|Publication number||US3647506 A|
|Publication date||7 Mar 1972|
|Filing date||12 Jul 1968|
|Priority date||14 Jul 1967|
|Publication number||US 3647506 A, US 3647506A, US-A-3647506, US3647506 A, US3647506A|
|Original Assignee||Forschungsgemeinschaft Fur Tec|
|Export Citation||BiBTeX, EndNote, RefMan|
|Patent Citations (7), Non-Patent Citations (1), Referenced by (4), Classifications (27)|
|External Links: USPTO, USPTO Assignment, Espacenet|
United States Patent [151 3,647,506 Greil 1 Mar. 7, 1972  METHOD OF AND APPARATUS FOR 2,962,383 10/1960 Franci et al ..117/37 BURNING GRADUATIONS SYMBOLS 2,825,634 3/1958 Rindone 117/93.3 AND LETTERING INTO GLASS 2,707,688 5/1955 Blackman.... ..117/37 914,734 3/1909 Kyle ..161/116 ARTICLES 3,489,588 1/1970 Mansur et al. ....117/93.3  Inventor: Erich Greil, Wertheim, Germany 2,715,363 8/ 1955 Hoover ..l0l/426  Assignee: Forschungsgemeinschaft fur technisches OTHER PUBLICATIONS Glas e.V., Wertherm, Germany Hall, .I. D. industrial Applications of Infrared, New York, Me- 1221 July 1968 Graw- Hill Book Co. Inc., 1947. p. 76- 77  A I. N0.: 744 466 Pp Primary Examiner-Alfred L. Leavitt Assistant Examiner-M. F. Esposito  Foreign Application Priority Data mwmey Markva & Smith July 14, 1967 Germany ..P 15 96 803.3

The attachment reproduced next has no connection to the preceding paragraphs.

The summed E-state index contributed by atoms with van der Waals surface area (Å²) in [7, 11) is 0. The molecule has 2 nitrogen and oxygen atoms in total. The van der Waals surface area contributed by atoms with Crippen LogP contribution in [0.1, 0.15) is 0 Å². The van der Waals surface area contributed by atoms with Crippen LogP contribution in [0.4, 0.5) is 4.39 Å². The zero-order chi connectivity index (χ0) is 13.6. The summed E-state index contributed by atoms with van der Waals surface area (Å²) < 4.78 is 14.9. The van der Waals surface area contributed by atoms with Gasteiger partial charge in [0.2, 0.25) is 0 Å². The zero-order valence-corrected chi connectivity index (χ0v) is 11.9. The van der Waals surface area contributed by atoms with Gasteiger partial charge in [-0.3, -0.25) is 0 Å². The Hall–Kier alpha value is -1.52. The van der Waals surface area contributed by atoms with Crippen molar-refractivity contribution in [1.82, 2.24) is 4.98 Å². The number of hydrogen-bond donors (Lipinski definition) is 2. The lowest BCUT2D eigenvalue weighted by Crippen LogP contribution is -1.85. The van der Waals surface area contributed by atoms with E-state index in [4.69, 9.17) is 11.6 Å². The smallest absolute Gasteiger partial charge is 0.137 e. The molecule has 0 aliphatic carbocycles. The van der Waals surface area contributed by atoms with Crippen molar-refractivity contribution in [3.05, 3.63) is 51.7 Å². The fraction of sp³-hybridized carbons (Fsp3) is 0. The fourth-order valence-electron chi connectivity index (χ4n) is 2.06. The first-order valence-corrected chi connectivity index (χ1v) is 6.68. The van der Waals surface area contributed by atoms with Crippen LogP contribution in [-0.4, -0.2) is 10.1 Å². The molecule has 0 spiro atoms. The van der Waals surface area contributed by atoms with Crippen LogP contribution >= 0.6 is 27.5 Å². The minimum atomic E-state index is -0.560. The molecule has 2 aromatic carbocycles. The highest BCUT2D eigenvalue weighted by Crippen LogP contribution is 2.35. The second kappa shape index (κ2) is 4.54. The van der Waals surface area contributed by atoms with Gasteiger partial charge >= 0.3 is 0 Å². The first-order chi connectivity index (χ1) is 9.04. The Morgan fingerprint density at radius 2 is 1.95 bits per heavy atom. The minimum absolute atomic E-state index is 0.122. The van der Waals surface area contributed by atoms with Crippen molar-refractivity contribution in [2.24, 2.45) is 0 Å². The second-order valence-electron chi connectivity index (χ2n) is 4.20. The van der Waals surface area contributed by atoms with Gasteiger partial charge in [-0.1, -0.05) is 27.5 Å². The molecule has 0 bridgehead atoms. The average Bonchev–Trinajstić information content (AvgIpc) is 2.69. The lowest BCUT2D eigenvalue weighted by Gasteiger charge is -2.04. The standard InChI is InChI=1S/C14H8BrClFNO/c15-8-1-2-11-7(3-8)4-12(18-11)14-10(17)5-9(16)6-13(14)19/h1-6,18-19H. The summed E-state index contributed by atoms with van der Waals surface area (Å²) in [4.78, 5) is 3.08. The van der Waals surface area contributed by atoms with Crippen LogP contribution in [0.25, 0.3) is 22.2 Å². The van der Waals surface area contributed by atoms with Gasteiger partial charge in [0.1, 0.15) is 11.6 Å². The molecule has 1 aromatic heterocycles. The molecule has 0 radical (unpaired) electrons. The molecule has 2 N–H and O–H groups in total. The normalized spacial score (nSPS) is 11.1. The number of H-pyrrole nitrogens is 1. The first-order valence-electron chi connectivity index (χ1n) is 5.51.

ABSTRACT  US. Cl ..117/37 R, 117/93.3, 117/ 1622/90, The invention provides a method of and apparatus for burning graduations, symbols and lettering into glass articles by using a g 4 glass substrate and a marking enamel or stain which have dife o a c ferent absorptions for light and radiant heat in such a way that firing by radiation heating between 400X10 m. and 2,500Xl0' m. raises the temperature of the colored areas on  References cued the glass above that of the glass substrate itself by about 150 UNITED STATES PATENTS 3,330,682 7/1967 Tamura ..117/93.3 7 Claims, 1 Drawing Figure METHOD OF AND APPARATUS FOR BURNING GRADUATIONS SYMBOLS AND LETTERING INTO GLASS ARTICLES BACKGROUND OF THE INVENTION Known processes of providing glass apparatus with graduations, symbols and lettering comprise either etching or cutting them into the glass, fusing enamels onto their surface or introducing stains or diffusion pigments into the layer of glass immediately beneath the surface. Enamels are frequently also fused into etched score lines, for instance in glass mensuration vessels and thermometers.